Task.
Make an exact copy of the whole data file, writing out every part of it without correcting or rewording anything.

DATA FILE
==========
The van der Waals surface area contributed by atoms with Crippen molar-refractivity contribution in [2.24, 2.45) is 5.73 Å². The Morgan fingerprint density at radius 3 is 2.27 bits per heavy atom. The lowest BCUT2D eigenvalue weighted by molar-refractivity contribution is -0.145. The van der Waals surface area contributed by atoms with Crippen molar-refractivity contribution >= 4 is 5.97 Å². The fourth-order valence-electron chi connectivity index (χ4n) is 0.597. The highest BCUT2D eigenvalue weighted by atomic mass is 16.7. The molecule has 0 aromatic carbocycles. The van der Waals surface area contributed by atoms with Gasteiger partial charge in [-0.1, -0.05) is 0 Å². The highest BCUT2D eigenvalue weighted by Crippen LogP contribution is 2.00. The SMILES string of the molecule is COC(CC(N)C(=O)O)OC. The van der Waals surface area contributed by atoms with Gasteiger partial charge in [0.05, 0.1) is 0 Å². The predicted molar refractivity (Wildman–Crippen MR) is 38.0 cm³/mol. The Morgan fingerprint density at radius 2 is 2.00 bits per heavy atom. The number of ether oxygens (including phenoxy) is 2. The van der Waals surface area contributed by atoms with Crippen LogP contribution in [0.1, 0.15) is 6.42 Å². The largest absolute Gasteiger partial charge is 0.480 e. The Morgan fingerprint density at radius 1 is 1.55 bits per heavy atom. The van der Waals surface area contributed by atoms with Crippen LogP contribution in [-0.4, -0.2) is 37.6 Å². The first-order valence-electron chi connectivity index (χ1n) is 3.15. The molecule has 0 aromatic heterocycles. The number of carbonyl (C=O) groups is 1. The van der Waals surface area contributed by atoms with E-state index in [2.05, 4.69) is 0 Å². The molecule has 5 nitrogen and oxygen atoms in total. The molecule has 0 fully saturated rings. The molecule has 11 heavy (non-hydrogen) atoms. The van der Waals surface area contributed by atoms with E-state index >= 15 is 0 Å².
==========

The van der Waals surface area contributed by atoms with Crippen molar-refractivity contribution in [2.24, 2.45) is 5.73 Å². The Morgan fingerprint density at radius 3 is 2.27 bits per heavy atom. The lowest BCUT2D eigenvalue weighted by molar-refractivity contribution is -0.145. The van der Waals surface area contributed by atoms with Crippen molar-refractivity contribution >= 4 is 5.97 Å². The fourth-order valence-electron chi connectivity index (χ4n) is 0.597. The highest BCUT2D eigenvalue weighted by atomic mass is 16.7. The molecule has 0 aromatic carbocycles. The van der Waals surface area contributed by atoms with Gasteiger partial charge in [-0.1, -0.05) is 0 Å². The highest BCUT2D eigenvalue weighted by Crippen LogP contribution is 2.00. The SMILES string of the molecule is COC(CC(N)C(=O)O)OC. The van der Waals surface area contributed by atoms with Gasteiger partial charge in [0.05, 0.1) is 0 Å². The predicted molar refractivity (Wildman–Crippen MR) is 38.0 cm³/mol. The Morgan fingerprint density at radius 2 is 2.00 bits per heavy atom. The number of ether oxygens (including phenoxy) is 2. The van der Waals surface area contributed by atoms with Crippen LogP contribution in [0.1, 0.15) is 6.42 Å². The largest absolute Gasteiger partial charge is 0.480 e. The Morgan fingerprint density at radius 1 is 1.55 bits per heavy atom. The van der Waals surface area contributed by atoms with Crippen LogP contribution in [-0.4, -0.2) is 37.6 Å². The first-order valence-electron chi connectivity index (χ1n) is 3.15. The molecule has 0 aromatic heterocycles. The number of carbonyl (C=O) groups is 1. The van der Waals surface area contributed by atoms with E-state index in [2.05, 4.69) is 0 Å². The molecule has 5 nitrogen and oxygen atoms in total. The molecule has 0 fully saturated rings. The molecule has 11 heavy (non-hydrogen) atoms. The van der Waals surface area contributed by atoms with E-state index >= 15 is 0 Å².